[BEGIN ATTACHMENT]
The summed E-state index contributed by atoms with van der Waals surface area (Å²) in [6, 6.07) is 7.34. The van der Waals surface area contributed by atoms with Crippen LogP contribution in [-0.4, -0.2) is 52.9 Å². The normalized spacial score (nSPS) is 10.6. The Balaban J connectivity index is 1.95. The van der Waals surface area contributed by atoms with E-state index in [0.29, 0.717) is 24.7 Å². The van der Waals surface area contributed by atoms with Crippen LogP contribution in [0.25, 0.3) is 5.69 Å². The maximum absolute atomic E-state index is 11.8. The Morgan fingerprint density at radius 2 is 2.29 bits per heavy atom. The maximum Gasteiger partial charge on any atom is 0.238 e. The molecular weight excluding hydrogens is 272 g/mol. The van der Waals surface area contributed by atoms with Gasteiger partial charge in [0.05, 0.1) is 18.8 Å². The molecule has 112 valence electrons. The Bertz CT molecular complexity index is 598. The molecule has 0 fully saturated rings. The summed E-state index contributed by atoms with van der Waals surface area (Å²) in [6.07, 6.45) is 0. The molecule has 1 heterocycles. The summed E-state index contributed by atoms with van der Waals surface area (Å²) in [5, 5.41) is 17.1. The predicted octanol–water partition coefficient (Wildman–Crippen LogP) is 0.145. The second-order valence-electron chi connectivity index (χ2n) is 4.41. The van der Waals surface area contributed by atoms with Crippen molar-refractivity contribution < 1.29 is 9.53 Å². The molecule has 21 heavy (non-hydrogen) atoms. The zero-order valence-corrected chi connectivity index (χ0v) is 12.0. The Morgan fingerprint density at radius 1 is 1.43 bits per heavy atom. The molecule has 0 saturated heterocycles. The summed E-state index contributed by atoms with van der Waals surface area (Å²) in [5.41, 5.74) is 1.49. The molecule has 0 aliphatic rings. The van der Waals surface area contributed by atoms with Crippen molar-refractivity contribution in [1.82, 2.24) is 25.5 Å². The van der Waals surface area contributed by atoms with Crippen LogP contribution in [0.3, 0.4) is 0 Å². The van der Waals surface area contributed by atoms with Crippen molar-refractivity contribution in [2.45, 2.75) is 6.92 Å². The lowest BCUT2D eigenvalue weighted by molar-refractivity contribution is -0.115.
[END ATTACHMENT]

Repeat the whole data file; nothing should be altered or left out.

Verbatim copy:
The summed E-state index contributed by atoms with van der Waals surface area (Å²) in [6, 6.07) is 7.34. The van der Waals surface area contributed by atoms with Crippen LogP contribution in [-0.4, -0.2) is 52.9 Å². The normalized spacial score (nSPS) is 10.6. The Balaban J connectivity index is 1.95. The van der Waals surface area contributed by atoms with E-state index in [0.29, 0.717) is 24.7 Å². The van der Waals surface area contributed by atoms with Crippen LogP contribution in [0.25, 0.3) is 5.69 Å². The maximum absolute atomic E-state index is 11.8. The Morgan fingerprint density at radius 2 is 2.29 bits per heavy atom. The maximum Gasteiger partial charge on any atom is 0.238 e. The molecular weight excluding hydrogens is 272 g/mol. The van der Waals surface area contributed by atoms with Gasteiger partial charge in [0.05, 0.1) is 18.8 Å². The molecule has 112 valence electrons. The Bertz CT molecular complexity index is 598. The molecule has 0 fully saturated rings. The summed E-state index contributed by atoms with van der Waals surface area (Å²) in [6.07, 6.45) is 0. The molecule has 1 heterocycles. The summed E-state index contributed by atoms with van der Waals surface area (Å²) in [5, 5.41) is 17.1. The predicted octanol–water partition coefficient (Wildman–Crippen LogP) is 0.145. The second-order valence-electron chi connectivity index (χ2n) is 4.41. The van der Waals surface area contributed by atoms with Crippen molar-refractivity contribution < 1.29 is 9.53 Å². The molecule has 21 heavy (non-hydrogen) atoms. The zero-order valence-corrected chi connectivity index (χ0v) is 12.0. The Morgan fingerprint density at radius 1 is 1.43 bits per heavy atom. The molecule has 0 saturated heterocycles. The summed E-state index contributed by atoms with van der Waals surface area (Å²) in [5.41, 5.74) is 1.49. The molecule has 0 aliphatic rings. The van der Waals surface area contributed by atoms with Crippen molar-refractivity contribution in [1.82, 2.24) is 25.5 Å². The van der Waals surface area contributed by atoms with Crippen LogP contribution in [0.3, 0.4) is 0 Å². The van der Waals surface area contributed by atoms with Crippen molar-refractivity contribution in [2.45, 2.75) is 6.92 Å². The lowest BCUT2D eigenvalue weighted by molar-refractivity contribution is -0.115.